Systems biology is a lively interdisciplinary research field that has received considerable attention in recent years. While traditional molecular biology studies the various components of a biological system (genes, RNAs, proteins,...) in isolation, systems biology aims to understand how these components interact in order to perform higher-level functions. Mathematical modeling then plays a major role not only in capturing and analyzing complex networks governing biological processes, but also as a way to verify hypotheses based on observational evidence and in designing efficient experiments to further the understanding of the system. The goal of this project is to pool our knowledge on discrete, deterministic and stochastic modeling of biological systems to pave the way towards efficient hybrid models (discrete/continuous, deterministic/stochastic) for elaborate biological networks.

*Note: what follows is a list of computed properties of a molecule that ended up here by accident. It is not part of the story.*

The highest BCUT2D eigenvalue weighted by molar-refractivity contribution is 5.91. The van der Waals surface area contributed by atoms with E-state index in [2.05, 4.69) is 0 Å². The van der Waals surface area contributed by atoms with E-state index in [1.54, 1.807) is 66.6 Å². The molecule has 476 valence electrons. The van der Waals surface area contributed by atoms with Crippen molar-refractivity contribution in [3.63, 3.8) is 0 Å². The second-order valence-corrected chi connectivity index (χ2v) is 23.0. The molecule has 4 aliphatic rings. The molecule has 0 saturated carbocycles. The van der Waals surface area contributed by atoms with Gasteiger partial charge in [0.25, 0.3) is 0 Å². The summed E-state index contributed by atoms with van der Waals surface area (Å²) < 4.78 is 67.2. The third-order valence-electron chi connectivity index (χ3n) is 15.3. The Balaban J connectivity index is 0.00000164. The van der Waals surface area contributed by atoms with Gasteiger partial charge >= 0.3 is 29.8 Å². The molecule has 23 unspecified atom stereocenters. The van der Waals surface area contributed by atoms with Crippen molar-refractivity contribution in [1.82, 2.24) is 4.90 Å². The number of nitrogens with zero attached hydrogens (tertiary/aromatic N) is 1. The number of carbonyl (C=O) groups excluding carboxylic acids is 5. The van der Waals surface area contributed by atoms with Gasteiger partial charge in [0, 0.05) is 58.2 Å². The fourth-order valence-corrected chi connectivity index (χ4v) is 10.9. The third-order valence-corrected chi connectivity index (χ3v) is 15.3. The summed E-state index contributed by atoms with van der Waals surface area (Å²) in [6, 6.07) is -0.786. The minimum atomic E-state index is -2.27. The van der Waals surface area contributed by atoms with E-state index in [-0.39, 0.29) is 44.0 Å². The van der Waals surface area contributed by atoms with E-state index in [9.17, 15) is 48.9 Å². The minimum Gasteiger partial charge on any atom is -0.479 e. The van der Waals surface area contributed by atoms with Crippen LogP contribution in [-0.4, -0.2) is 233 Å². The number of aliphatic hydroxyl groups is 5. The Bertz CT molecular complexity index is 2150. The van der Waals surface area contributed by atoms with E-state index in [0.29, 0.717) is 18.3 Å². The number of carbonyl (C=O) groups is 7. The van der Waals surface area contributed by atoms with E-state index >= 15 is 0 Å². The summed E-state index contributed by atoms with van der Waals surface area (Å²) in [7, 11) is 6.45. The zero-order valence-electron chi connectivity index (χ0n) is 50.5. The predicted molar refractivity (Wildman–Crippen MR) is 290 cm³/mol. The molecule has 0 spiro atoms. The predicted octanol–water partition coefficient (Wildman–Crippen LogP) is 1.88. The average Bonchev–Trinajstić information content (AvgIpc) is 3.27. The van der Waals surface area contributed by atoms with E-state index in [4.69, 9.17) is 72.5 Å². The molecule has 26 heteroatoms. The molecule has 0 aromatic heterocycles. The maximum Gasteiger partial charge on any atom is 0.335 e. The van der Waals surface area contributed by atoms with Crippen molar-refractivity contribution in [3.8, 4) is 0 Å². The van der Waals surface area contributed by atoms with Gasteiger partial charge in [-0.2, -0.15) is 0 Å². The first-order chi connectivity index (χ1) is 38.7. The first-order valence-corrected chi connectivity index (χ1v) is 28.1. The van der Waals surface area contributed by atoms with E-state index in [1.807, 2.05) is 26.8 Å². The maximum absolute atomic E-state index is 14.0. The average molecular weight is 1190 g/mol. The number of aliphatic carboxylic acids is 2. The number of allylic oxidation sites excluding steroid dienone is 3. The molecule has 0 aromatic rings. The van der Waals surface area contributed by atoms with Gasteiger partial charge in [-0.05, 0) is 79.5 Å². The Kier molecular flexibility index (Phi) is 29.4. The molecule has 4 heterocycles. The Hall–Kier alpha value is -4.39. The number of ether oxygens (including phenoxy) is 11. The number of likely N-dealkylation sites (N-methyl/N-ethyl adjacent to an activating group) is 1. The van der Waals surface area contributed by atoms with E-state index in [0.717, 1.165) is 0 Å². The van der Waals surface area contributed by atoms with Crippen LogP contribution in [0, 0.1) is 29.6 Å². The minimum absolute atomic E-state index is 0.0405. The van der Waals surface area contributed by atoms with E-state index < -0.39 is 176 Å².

Top-down modeling methods are based on the idea of collecting all known information on a system in a list of constraints. Rather than in one particular model this generally results in a set of models that cannot be further distinguished using the available information. Properties shared by all models in the set can be viewed as strongly supported by the invested information. Determining distinguishing characteristics for model sets can help to identify system traits that need to be clarified by further experiments. Within this project, we employ this approach in the context of logical modeling methods in systems biology.